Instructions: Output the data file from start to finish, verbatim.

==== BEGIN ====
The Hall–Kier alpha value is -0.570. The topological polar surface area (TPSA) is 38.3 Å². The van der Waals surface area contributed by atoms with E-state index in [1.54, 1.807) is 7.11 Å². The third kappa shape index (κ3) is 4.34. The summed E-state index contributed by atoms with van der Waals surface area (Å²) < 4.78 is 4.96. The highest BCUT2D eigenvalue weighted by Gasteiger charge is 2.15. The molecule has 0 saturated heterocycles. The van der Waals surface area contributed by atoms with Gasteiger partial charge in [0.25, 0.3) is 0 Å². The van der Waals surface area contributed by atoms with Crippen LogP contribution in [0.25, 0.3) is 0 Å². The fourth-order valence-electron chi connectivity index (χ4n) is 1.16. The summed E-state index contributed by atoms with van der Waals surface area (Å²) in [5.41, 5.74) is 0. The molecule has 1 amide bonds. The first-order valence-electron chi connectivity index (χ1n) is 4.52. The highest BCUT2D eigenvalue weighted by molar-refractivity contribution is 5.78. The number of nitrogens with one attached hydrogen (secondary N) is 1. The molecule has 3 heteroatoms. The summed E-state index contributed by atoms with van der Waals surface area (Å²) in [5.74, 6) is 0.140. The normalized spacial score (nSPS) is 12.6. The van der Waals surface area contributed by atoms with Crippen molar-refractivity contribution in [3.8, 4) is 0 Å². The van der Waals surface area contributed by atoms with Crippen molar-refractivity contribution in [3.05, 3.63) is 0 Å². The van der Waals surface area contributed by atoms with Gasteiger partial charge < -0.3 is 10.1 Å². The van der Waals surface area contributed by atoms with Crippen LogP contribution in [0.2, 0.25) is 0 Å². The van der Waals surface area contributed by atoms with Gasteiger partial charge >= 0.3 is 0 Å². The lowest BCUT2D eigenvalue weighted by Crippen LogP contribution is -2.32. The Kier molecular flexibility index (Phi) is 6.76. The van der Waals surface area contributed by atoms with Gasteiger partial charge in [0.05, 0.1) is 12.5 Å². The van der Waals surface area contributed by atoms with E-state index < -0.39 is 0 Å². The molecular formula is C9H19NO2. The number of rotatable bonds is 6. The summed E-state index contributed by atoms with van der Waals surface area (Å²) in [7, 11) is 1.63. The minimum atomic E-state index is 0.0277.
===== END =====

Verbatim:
The Hall–Kier alpha value is -0.570. The topological polar surface area (TPSA) is 38.3 Å². The van der Waals surface area contributed by atoms with E-state index in [1.54, 1.807) is 7.11 Å². The third kappa shape index (κ3) is 4.34. The summed E-state index contributed by atoms with van der Waals surface area (Å²) < 4.78 is 4.96. The highest BCUT2D eigenvalue weighted by Gasteiger charge is 2.15. The molecule has 0 saturated heterocycles. The van der Waals surface area contributed by atoms with Gasteiger partial charge in [0.25, 0.3) is 0 Å². The van der Waals surface area contributed by atoms with Crippen LogP contribution in [0.25, 0.3) is 0 Å². The fourth-order valence-electron chi connectivity index (χ4n) is 1.16. The summed E-state index contributed by atoms with van der Waals surface area (Å²) in [5.41, 5.74) is 0. The molecule has 1 amide bonds. The first-order valence-electron chi connectivity index (χ1n) is 4.52. The highest BCUT2D eigenvalue weighted by molar-refractivity contribution is 5.78. The number of nitrogens with one attached hydrogen (secondary N) is 1. The molecule has 3 heteroatoms. The summed E-state index contributed by atoms with van der Waals surface area (Å²) in [5.74, 6) is 0.140. The normalized spacial score (nSPS) is 12.6. The van der Waals surface area contributed by atoms with Crippen molar-refractivity contribution in [3.8, 4) is 0 Å². The van der Waals surface area contributed by atoms with Crippen molar-refractivity contribution in [3.05, 3.63) is 0 Å². The van der Waals surface area contributed by atoms with Gasteiger partial charge < -0.3 is 10.1 Å². The van der Waals surface area contributed by atoms with Crippen LogP contribution in [0.2, 0.25) is 0 Å². The van der Waals surface area contributed by atoms with Gasteiger partial charge >= 0.3 is 0 Å². The lowest BCUT2D eigenvalue weighted by Crippen LogP contribution is -2.32. The Kier molecular flexibility index (Phi) is 6.76. The van der Waals surface area contributed by atoms with Gasteiger partial charge in [0.05, 0.1) is 12.5 Å². The van der Waals surface area contributed by atoms with E-state index < -0.39 is 0 Å². The molecular formula is C9H19NO2. The number of rotatable bonds is 6. The summed E-state index contributed by atoms with van der Waals surface area (Å²) in [7, 11) is 1.63. The minimum atomic E-state index is 0.0277.